We were greeted at the door by a posse of delightfully vivacious young ladies, who were running a rock night and were very happy to see us. They are Chog Town Music and they have got a terrific set-up down here. The basement bar is just right for loud, filthy music and, at least tonight, was empty enough for you to wander about as you liked whilst still being pretty full with an astounding audience. In the dark of a corner, a gang of impossibly hip Japanese kids lurked, with lap top computers and electric bird's nest hair. Among them a stunning girl dressed as a 1920’s flapper, shimmied in a golden dress. Elsewhere a tall blonde shrugged off her top to dance in a torn T shirt.

The first band were Class Of 1984, a power rock trio with occasional prog tendencies. This kind of music only makes sense in places like this, but right here, right now, they are just what the doctor ordered. Great fun. And once more, great hair.

Following on, and apparently filling in at short notice, are Melody Nelson, a more rootsy, blues rock kind of act, who once again, sound terrific. As the increasingly surreal evening progresses, Sheridan Smith, the stunning and gifted young actress from Two Pints of Lager and Love Soup, comes bounding in, in wonderfully uninhibited mood, hugging everyone and saying “It’s OK, cos he’s my brother.” By now there is so much happiness in the room, that you can almost taste it.

However good it was downstairs, we still had duties in the other venue, so we piled back up to catch the new-look Battlekat. Pouting, preening foxtress Mimi Muller is attired in tight leggings with solar systems on them, a waistcoat fashioned from a Kiss jacket and a Sally Bowles type bowler. Quite the picture, as ever.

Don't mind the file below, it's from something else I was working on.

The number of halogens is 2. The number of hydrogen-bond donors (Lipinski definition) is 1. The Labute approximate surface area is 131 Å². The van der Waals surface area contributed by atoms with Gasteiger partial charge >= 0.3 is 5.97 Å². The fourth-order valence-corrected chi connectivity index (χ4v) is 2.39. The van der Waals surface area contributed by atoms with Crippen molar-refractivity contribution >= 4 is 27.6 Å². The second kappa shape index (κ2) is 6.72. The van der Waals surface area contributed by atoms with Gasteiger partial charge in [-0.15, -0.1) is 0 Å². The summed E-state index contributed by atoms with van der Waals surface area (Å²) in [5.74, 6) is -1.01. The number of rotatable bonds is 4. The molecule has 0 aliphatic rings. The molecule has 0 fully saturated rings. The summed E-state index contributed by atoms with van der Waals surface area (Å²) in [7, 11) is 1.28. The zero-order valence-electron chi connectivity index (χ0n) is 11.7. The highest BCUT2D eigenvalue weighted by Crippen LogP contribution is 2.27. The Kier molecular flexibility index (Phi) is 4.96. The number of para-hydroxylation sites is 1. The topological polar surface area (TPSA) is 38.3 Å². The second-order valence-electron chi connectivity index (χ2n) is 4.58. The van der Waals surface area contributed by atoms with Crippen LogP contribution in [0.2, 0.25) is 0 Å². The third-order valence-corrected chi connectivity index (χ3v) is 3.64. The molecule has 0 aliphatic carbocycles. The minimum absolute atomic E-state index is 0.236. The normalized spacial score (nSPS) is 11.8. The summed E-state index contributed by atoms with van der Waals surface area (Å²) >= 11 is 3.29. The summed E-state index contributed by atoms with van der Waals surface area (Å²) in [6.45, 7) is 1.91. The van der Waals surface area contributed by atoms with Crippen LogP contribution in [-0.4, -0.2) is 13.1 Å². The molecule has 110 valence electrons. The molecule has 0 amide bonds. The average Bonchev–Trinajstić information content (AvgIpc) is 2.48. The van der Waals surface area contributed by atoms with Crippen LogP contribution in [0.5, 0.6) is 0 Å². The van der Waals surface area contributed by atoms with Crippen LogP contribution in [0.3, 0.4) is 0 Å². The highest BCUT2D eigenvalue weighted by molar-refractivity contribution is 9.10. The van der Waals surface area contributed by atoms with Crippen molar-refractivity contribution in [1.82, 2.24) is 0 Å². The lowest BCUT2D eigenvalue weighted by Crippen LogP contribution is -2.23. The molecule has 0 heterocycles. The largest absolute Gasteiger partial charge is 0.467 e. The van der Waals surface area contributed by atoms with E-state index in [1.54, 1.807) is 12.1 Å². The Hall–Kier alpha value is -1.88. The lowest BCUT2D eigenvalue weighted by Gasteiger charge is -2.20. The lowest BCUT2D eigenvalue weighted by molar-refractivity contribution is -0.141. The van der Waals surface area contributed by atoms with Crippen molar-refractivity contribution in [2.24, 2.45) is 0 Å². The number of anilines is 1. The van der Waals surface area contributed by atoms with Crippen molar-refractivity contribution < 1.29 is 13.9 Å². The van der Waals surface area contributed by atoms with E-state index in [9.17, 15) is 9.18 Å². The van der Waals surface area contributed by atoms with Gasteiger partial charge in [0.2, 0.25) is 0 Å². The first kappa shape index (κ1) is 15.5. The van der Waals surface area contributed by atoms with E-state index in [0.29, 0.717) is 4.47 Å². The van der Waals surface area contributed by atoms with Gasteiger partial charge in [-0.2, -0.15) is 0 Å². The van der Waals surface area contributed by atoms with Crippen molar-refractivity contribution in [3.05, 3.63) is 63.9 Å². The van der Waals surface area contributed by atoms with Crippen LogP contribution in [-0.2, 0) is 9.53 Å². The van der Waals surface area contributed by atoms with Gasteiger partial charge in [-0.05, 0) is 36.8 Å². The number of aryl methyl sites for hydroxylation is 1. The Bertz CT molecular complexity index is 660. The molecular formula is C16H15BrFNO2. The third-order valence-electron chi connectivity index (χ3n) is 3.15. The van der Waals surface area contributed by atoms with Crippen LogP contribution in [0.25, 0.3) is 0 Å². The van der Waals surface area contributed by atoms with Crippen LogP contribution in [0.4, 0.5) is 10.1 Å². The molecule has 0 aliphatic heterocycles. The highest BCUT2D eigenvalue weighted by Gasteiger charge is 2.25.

The set list seems mostly new since the last time we saw them, and it looks from the rest of the band that there may have been at least one change in the line up. But some things never change – Mimi spends only the barest minimum of time on the stage, and the maximum time among the crowd, toying with them like a cat does with a shrew. I’m just a complete sucker for bratty girlie rock pop and Battlekat never disappoint. Although, I am slightly saddened that they seem to have jettisoned some of their more outré earlier songs such as ‘Sweet Ass Battlekat’ in favour of more straightforward numbers.

After a triumphant show, I briefly head back down into the inferno for a quick blast of the Chog Town DJs, before heading off deliriously into the night.

Girls and rock music – you just can’t beat it.


Godlike Genius said...

Sounds like a great evening! Sorry I missed it! I was across town bowling with work colleagues...

Unknown said...

Thanks for the kind words and am glad you enjoyed our night. You must come and party with us again very soon xXx

Anonymous said...

Cheers for the review. We're downstairs in the Cross Kings Jester Bar June 12th so come see us!!!
Chog Town